OTTAWA — The new federal budget showers the country’s veterans with cash, but questions lingered Wednesday about the details and just how far the money will go towards improving the lives of former soldiers.
Finance Minister Bill Morneau’s fiscal plan delivers $5.6 billion — $3.7 billion booked in the current fiscal year — for better programs and services for the most critically injured former military members. The money will be spread out over decades, but federal accounting rules require all of it to be recorded now.
One of the marquee Liberal promises to veterans in the last election was to return to a pension-for-life system — or provide soldiers a choice between that and a lump-sum option.
There was no sign of such a change in Tuesday’s budget, but Veterans Affairs Minister Kent Hehr says the government still backs the promise and needs time to consult on how it can be delivered.
“This is clearly in my mandate letter,” Hehr told The Canadian Press in an interview Wednesday. “We’re working towards implementing those commitments we made during the election and going forward.”
Hehr wouldn’t speculate on how long that will take.
Advocates were left wondering about the pledge, in part because the budget raised the lump-sum disability award for wounds suffered in the line of duty to a maximum of $360,000 next year from the current $310,000. That’s far below other countries such as Britain, where the payout is closer to $1 million.
Mike Blais, of Canadian Veterans Advocacy, said he remains unhappy and will continue to describe this as the “chump-sum award.”
“It’s no better than a worker’s compensation settlement,” said Blais.
He said the award should be equal to what a veteran would have received in a lifetime pension, which was how it worked until Parliament unanimously agreed in 2006 to overhaul the system and pay lump sums for pain and suffering settlements.
As a veteran injured in the 1990s, Blais gets a lifetime pension, which he said will far exceed what soldiers wounded on the battlefield in Afghanistan receive.
“People like me who’ve been on the old Pension Act will make four times more in pain and suffering than guys like Jody Mitic.”
Mitic, a former master corporal, lost both legs in Kandahar in 2007 before going on to become an Ottawa city councillor, author and prominent veterans advocate.
“That’s not fair,” Blais said.
Between what was announced Tuesday and the hundreds of millions of dollars worth of changes introduced last year by the former Conservative government, an enormous sum of money is now being made available to ex-soldiers.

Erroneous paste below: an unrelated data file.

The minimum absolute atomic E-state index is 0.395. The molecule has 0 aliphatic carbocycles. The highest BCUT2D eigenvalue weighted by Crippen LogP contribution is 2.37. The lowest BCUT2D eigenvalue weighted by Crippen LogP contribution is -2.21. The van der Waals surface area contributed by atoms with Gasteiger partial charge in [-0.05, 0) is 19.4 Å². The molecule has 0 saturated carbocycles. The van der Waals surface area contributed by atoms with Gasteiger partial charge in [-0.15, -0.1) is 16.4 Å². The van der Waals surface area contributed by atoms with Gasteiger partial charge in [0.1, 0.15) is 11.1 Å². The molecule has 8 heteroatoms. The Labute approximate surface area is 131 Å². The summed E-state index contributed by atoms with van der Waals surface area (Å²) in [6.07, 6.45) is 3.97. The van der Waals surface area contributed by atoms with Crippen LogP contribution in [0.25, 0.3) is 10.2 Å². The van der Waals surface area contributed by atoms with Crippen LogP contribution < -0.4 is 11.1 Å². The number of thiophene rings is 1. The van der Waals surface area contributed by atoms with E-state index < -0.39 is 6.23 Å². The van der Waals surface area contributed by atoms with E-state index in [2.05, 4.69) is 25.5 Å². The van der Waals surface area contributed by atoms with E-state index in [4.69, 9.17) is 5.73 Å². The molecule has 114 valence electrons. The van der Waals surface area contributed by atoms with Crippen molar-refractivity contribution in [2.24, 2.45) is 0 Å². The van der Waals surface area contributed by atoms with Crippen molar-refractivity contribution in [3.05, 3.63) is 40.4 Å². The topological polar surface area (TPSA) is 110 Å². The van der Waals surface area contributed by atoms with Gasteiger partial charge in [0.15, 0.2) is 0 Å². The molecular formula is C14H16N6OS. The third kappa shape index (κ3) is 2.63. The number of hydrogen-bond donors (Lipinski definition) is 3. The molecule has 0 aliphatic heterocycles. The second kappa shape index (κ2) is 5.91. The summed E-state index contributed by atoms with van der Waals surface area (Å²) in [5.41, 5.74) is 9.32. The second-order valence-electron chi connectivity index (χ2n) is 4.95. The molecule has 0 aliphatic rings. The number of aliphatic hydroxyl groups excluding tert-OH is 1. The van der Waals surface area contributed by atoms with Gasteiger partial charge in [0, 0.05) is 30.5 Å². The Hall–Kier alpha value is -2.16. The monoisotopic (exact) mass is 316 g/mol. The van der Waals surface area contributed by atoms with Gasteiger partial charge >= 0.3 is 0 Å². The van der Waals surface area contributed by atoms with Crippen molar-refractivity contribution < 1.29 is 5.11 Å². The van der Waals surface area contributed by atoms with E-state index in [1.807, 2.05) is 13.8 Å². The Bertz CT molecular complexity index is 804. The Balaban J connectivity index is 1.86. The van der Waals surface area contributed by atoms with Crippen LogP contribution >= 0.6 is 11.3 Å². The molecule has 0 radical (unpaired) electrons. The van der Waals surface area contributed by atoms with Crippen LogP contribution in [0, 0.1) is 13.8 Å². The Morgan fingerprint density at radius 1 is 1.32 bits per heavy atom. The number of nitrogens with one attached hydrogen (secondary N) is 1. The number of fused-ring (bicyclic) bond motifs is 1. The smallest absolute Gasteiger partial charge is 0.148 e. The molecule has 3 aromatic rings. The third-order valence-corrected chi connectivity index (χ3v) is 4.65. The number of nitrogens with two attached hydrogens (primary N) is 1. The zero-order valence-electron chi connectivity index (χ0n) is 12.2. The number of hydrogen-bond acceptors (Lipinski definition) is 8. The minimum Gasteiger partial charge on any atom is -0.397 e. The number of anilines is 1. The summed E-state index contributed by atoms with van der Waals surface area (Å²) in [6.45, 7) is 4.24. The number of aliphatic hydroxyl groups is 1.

Veterans ombudsman Guy Parent said this is the time to start gathering data, focusing on outcomes and determining whether there’s been a meaningful impact on lives.
“We bring in new benefits (and) we improve the existing ones without necessarily looking at what the impact is on the overall situation on the families and the veterans themselves,” Parent said.
Hehr said he agrees with Parent, but cautioned that measuring outcomes is not a simple exercise and questions about quality of life and satisfaction are complex and individual for the wounded.
The treatment of veterans became a lightning-rod for the Harper government and a political embarrassment for a party that prided itself on supporting the troops, particularly after a group of Afghan veterans launched a class-action lawsuit claiming the new system was discriminatory.
The case has been on hold since last year, when the Conservative government embarked on a series of changes meant to address the inequities and rebuild bridges with the veterans community.
Whether Tuesday’s budget is enough to end the lawsuit remains an open question.
Don Sorochan, the Vancouver lawyer representing the six claimants, said Wednesday he’ll consult his clients, but there will be a meeting with Justice Department lawyers next month.
“To my mind, I’m encouraged by what’s been done,” Sorochan said.
He said he wants to hear about future plans.
Tuesday’s fiscal blueprint also increases the salary replacement for the wounded known as the earning-loss benefit, but ties the minimum benefit to a senior private’s salary instead of a basic corporal’s salary.
That measure will disadvantage the lower ranks, said Don Leonardo of the group Veterans Canada.